Freelancing and remote work has always lent itself to different ways of going about the working day. With more people moving outside the traditional office setting thanks to Coronavirus, a lot of companies are reassessing the way they communicate.
A lot of companies are now communicating day to day asynchronously – but what does that mean? It can provide great results, especially when it is used alongside synchronous communication. Here is a guide of what asynchronous communication is and how it can be used to get the most out of your newly remote team.
What is asynchronous communication?
So, what is asynchronous communication? How does it work? Is it magic? Not quite. We’ll start off with the technical definition.
According to Merriam-Webster it is communication “in which there is no timing requirement for transmission and in which the start of each character is individually signaled by the transmitting device.”
But what does that actually mean? It is when two or more people communicate without having to be “present” at the same time.
Compared this to having a meeting at work or arranging a Zoom call when everyone has to be there and ready for it at the same moment in time. That is an example of synchronous communication. To get a more in-depth comparison of the two types of communication, we recently did a blog post about the difference between Zoom and Watch and Learn.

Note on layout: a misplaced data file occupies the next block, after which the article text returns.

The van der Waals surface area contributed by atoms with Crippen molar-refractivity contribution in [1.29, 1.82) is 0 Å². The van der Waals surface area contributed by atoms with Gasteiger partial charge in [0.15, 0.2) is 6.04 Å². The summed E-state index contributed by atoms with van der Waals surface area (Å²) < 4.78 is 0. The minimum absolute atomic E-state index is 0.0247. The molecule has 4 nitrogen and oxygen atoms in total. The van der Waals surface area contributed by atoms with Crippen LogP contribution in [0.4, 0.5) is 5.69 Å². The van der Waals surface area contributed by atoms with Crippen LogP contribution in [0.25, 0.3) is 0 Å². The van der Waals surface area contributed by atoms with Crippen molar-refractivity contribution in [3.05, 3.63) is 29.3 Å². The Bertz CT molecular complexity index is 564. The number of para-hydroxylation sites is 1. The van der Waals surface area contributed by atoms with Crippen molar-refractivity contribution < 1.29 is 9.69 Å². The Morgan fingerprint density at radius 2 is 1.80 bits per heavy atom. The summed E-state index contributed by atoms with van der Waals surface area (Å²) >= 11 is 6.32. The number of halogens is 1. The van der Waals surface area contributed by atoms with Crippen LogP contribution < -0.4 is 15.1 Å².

What does this look like in the online workspace? Here are few examples of asynchronous communication:
- Facebook Messenger, WhatsApp
- Slack, Microsoft Teams
- Friday, Looms
- Video, Audio and Text messaging on Watch and Learn
These are all examples where one person can communicate in a manner which doesn’t require the other person to respond immediately or be present. If you send an email, a message on Slack or on Microsoft Teams, you can read it and reply in your own time.
Asynchronous communication has been made possible by the internet and is used more in day to day business than you might think. You probably use asynchronous communication as the main way of getting in touch with clients and colleagues.
Examples of synchronous communication are:
- A face-to-face meeting
- Zoom, Skype, other forms of video and audio conferencing
- Watch and Learn video calling
- A phone call
For all these types of communication, everyone has to be present at the same moment. You have agreed to talk at 12pm GMT and there is no wriggle room around that, unless someone is on a coffee run.
If someone sends you an email or a Slack message expecting you to respond immediately, this defeats the purpose of asynchronous communication. They are wanting to use it synchronously.
So that’s it. Pretty easy once you get your head around it. But how can get the most out of asynchronous communication? Here are some of the pros of not having to all synch up.
Pros of Asynchronous Communication
- It’s Flexible
We’ve said it before but it’s worth saying again, you don’t have to reply immediately. This allows for more flexibility as to when people respond. If you’re busy working on other projects or have conflicting calls, it can be a great alternative to a scheduled meeting.